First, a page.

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As a consolation…I was passed out in the food tent when they called out my number for one of the major spot prizes at this years challenge, a $25,000 Spa Pool.  Could have done with a soak in the spa then, but it was empty!

 

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Thanks you Wright Spa Pools for such an amazing prize!

Dan Heaton releases Revolution One: A Story of Off-Road Unicycling

The long awaited full length documentary chronicles the history of our sport.  It shows how the sport developed from humble beginnings to where it is today.

 

 

Revolution One: A Story of Off-Road Unicycling from Dan Heaton on Vimeo.

The Art of Spin: Ken Looi revs up his IUF Standard 24″/125mm unicycle

This video shows me riding a IUF Standard 24″ racer. Maximum wheel diameter 618mm, maximum crank length 125mm. Cruising speed in this video is 18-19km/hr, or over 160rpm.

High revs can be fun!

This graph courtesy of Klaas Bil, showing the revving up and revving down phase:

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Villainous Heist

Check out this 1920s style silent movie, winner of the Alice Springs Bicycle Film Festival 2012.  This is pretty neat!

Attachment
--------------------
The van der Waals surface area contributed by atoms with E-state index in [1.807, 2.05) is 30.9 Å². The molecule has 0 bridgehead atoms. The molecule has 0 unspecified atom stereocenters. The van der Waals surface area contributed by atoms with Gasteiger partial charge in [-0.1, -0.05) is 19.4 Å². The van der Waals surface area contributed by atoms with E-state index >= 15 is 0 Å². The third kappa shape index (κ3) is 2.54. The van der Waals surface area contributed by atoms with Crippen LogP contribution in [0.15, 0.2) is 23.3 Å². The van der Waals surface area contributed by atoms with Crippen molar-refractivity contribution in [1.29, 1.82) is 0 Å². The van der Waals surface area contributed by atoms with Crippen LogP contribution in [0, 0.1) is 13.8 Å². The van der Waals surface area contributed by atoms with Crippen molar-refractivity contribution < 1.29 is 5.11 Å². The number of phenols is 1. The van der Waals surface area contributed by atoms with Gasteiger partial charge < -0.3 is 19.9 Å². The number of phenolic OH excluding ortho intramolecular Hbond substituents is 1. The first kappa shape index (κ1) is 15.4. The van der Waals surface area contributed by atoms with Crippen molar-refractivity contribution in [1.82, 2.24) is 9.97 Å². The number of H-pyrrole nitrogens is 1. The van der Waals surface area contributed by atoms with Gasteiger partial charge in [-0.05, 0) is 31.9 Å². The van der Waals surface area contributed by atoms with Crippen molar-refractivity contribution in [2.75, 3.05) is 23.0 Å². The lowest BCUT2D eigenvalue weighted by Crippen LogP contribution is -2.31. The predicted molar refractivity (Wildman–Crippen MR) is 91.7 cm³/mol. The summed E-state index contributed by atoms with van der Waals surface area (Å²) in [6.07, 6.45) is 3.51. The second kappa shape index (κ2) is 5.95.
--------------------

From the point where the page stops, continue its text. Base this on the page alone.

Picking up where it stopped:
Villainous Heist from Lukáš Pečinka on Vimeo.

Cave unicycling

Unicycling and caving together, now that’s what I call Adventure Unicycling. Who would have thought?

Unicycle Caving from Garrett and Garrett Videography on Vimeo.

Queen Charlotte Walkway 2013

 

The Queen Charlotte Walkway is one of my favourite trails. It is New Zealands longest single track, at 71km, and runs along the beautiful Queen Charlotte Sounds, at the top of the South Island, New Zealand. My last trip here was back in 2005, so I was really looking forward to this!
Unluckily, the trip almost finished before it started, when my ferry was cancelled due to 9m waves along Cook Strait. After some frantic phone calls, a visit to the ferry terminal and airport later, I managed to get on a flight into Nelson. I was picked up by Marty, and managed a few hours sleep before getting up far too early (3.30am) to pick up the rest of the Nelson crew. Once we had Murray, Mike, and Rachel on board, we loaded up on coffee before starting our 2hr drive to Picton, where we met up with John and Sean from Brisbane.

After beating down the door of the village bakery, we fed ourselves with hot pies (never start a trip on an empty stomach), and loaded up the water taxi to take us to the start of the track. The little boat bumped along as we cruised the Sounds until we arrived at Ship Cove, site of Captain Cooks landing in New Zealand in 1773, and the start of the 71km Queen Charlotte Walkway.